Freedom, Tolerance and Peace | Seven Years in Tibet -by Heinrich Harrer

in Hive Book Club5 months ago

“But I have at least learned to contemplate the events of life with tranquillity and not let myself be flung to and fro by circumstances in a sea of doubt.”
― Heinrich Harrer

When I was little, My father enjoyed quite often the movie "seven Years in Tibet". He would watch it eveytime is was on national TV. I believe it reminded him some of his adventures in Europe and west Asia -especially Turkey. In those moments, I would find myself watching the movie with him and paying attention to this remarkable place and story.

As an adult, I was walking on my town's streets to find a man next to a blanket on the floor with many books. Most of them looked old and damaged. Among them, I saw a little one with a damaged cover whose borders seemed to have been grabbed by readers many many times. A copy of Seven Years in Tibet by Heinrich Harrer. I asked the man "how much for that book?" to which he replied a price somewhat less than a candy's cost. Immediately I fought what a treasure I have found.

“We have a saying in Tibet: If a problem can be solved there is no use worrying about it. If it can't be solved, worrying will do no good.”
― Heinrich Harrer

Compared to what the movie from 1997 shows, the book contains at least one hundred more struggles for freedom. A short moment in the movie represents more than 60 pages escaping the prison, traveling in the wilderness, finding supplies, facing peril, avoiding officers, and finally reaching Lhasa, the Tibet's capital.

When I went through those pages, I couldn't avoid to notice the bright spirit of freedom Heinrich had. To be free was so important to him that he would do anything for that human right. Literally nothing stopped him in his way to finding that freedom. I wonder if men and women of today have such desire to be free; especially inside countries like mine whose crisis have gone deep down the abyss.

“One of the best characteristics of the Tibetan people is their complete tolerance of other creeds. Their monastic theocracy has never sought the conversion of infidels.”
― Heinrich Harrer

As if an incredible escaping story wasn't enough he discovers a complete new culture in Lhasa. The Tibetans showed him a way of living that involves patience, tolerance, character, and love. Heinrich's western rhythm had no place in Tibet.

There he started working as a fifth-ranked official in the Tibetan capital, and as an informal tutor to the 14th and current to this day Dalai Lama, their Leader. He taught him English, Geography, and some science. He also built a little cinema for him. due to this, he was able to witness many ceremonies and rituals not many foreigners were allowed to. These photos are part of what Mr Harrer captured and recorded during those years.

"Wherever I live, I shall feel homesick for Tibet. I often think I can still hear the cries of wild geese and cranes and the beating of their wings as they fly over Lhasa in the clear, cold moonlight. My heartfelt wish is that my story may create some understanding for a people whose will to live in peace and freedom has won so little sympathy from an indifferent world"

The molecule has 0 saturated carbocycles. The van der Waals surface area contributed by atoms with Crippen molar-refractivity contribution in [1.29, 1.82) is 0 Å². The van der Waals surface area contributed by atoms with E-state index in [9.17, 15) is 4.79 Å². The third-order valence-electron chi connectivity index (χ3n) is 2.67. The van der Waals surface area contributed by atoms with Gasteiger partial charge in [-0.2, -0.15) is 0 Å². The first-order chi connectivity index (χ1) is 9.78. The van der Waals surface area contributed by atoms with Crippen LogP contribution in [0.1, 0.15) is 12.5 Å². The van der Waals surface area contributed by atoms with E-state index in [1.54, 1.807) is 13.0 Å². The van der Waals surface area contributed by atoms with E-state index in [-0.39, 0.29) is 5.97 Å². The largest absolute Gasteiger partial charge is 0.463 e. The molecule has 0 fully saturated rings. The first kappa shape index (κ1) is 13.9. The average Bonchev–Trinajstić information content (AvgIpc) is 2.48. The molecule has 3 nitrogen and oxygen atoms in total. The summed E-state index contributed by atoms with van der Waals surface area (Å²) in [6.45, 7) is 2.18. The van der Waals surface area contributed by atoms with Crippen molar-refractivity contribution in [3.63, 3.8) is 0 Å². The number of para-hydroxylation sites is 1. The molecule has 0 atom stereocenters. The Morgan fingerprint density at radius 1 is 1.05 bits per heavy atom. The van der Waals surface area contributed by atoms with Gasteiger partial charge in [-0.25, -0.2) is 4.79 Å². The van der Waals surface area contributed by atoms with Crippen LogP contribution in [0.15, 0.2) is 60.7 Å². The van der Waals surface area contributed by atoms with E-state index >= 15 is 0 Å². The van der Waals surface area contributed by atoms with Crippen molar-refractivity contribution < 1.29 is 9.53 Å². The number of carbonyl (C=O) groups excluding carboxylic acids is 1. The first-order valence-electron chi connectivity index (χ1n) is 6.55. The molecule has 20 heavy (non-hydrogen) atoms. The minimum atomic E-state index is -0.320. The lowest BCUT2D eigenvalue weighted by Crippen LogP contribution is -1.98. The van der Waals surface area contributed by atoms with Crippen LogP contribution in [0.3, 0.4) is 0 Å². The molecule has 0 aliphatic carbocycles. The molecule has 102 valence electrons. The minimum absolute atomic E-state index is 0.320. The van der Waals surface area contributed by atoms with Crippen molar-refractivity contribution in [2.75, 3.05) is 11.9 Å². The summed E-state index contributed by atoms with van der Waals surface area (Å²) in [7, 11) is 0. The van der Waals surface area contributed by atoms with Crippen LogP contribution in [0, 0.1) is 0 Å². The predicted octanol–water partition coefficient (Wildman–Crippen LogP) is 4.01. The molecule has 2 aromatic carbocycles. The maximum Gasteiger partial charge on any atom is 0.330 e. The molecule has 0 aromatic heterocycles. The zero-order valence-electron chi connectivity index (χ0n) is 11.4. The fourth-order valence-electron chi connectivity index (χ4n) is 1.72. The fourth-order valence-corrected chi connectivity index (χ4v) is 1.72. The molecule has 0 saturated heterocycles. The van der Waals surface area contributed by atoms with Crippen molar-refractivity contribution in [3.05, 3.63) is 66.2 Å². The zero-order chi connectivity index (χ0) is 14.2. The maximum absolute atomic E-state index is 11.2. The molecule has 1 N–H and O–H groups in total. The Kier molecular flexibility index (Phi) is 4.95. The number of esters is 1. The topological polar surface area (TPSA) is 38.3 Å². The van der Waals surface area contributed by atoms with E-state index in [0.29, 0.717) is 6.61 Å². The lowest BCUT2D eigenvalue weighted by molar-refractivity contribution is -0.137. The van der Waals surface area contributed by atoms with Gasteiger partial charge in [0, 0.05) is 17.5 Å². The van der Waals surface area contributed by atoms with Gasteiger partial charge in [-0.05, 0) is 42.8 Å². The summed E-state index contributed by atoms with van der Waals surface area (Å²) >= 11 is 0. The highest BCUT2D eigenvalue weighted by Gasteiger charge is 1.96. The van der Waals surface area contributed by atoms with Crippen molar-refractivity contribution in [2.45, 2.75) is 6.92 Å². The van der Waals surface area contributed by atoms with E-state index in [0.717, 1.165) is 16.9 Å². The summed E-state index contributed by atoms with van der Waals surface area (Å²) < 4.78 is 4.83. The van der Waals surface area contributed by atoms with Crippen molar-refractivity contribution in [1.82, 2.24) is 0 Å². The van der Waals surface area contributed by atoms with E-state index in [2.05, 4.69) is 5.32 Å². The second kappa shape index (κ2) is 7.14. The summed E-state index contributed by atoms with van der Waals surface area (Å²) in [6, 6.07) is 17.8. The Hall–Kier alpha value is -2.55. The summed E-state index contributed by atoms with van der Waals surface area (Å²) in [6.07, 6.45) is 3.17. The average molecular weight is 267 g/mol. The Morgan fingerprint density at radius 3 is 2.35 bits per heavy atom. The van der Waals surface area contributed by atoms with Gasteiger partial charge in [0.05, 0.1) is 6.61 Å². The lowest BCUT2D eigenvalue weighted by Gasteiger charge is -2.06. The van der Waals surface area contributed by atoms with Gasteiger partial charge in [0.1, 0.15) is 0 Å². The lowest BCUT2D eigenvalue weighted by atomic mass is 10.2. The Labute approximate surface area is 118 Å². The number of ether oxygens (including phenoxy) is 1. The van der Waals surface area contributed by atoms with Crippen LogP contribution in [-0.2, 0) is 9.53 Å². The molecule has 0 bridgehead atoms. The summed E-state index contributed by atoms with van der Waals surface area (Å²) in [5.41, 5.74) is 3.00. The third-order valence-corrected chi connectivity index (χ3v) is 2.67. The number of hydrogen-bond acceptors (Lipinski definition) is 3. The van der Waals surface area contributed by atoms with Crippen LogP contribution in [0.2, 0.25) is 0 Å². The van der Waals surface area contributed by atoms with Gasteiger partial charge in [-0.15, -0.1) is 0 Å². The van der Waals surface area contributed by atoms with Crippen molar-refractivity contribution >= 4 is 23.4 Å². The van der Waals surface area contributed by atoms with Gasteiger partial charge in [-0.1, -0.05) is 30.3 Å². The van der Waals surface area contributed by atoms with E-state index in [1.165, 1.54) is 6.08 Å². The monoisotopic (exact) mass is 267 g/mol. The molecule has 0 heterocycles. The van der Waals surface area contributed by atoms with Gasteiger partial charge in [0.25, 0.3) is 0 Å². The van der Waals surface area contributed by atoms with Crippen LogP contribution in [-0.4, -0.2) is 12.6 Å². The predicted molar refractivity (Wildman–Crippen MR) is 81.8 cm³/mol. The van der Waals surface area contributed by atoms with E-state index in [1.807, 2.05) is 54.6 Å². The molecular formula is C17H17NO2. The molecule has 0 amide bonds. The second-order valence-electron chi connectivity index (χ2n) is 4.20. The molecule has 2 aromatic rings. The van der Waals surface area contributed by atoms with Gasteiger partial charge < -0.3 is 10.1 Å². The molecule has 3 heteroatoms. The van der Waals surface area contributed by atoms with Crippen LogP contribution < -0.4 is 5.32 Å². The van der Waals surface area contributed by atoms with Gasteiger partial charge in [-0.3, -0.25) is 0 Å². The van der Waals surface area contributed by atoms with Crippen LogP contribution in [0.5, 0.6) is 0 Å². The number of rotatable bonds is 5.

― Heinrich Harrer

The last part of the story comes with the Chinese invasion of Tibet. This moment has remarkable differences between the book and the movie from 1997. Since it was a movie, many things were added, including the pre-invasion visit by Chinese communists. After that point, all goes out of sequence.

Another main influence of the movie is Heinrich longing for his son and finding in the Dalai Lama that son figure. In the book, that longing for home and family was not present. Actually. What Heinrich did longed for was Tibet, every time since he finally left before the invasion in 1951 and returned to Austria.

“Decades of destruction, suppression, genocide, sterilization, and political indoctrination could not break the Tibetans’ will for freedom, or their deep-rooted religious beliefs”
― Heinrich Harrer

It is a wonderful true story that inspire the soul and expose a struggle, personal and collective, for freedom and peace. Reading the book after so many years made me reflect on how much we value things, how often are we critics of our lives' rhythms. Maybe we should learn a thing or two from Tibetans, and with that to change our perspective during these pandemic and difficult times. Maybe it would encompass our sight to the things that really matter.


by Heinrich Harrer.
Translated from German by Richard Graves.
This edition published by Pan Books Ltd. London.
2nd printing, 1965.
Photographs taken by Mr Harrer.


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I'm on my way to those 400, thanks!

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Done! thanks for the feeling of improvement within the platform.

Thank you @gaeljosser

Una historia muy inspiradora de fe y esperanza. Tienes una joya en tu poder Gael.

Es así y mucha motivación interna para lograr su visión.

Una hermosa reseña de un libro que hay que buscar pues, está inspirado en valores hermosos como la libertad, la tolerancia y la paz. Ví la película pero, tu interesante reseña, hace obligatorio buscar el libro. Gracias por compartir ese tesoro y tu estupenda opinión acerca de este libro favorito. un abrazo! @gaeljosser

Pese a lo que se pueda comentar de esta historia, me encanto el hecho de que el libro tuviera las fotografias del lugar, las originales. No solo te compenetras con la historia sino que tienes una vision clara de lo que se narra.

Eso le da un valor histórico agregado a la historia casi inconmensurable!

I've had this book on my shelf for a while and have been determined to read it, but haven't gotten around to it yet. This review has definitely refreshed my interest.

It is worth reading! No fancy writing techniques but a man telling his story. Please do read it and tell me about it :D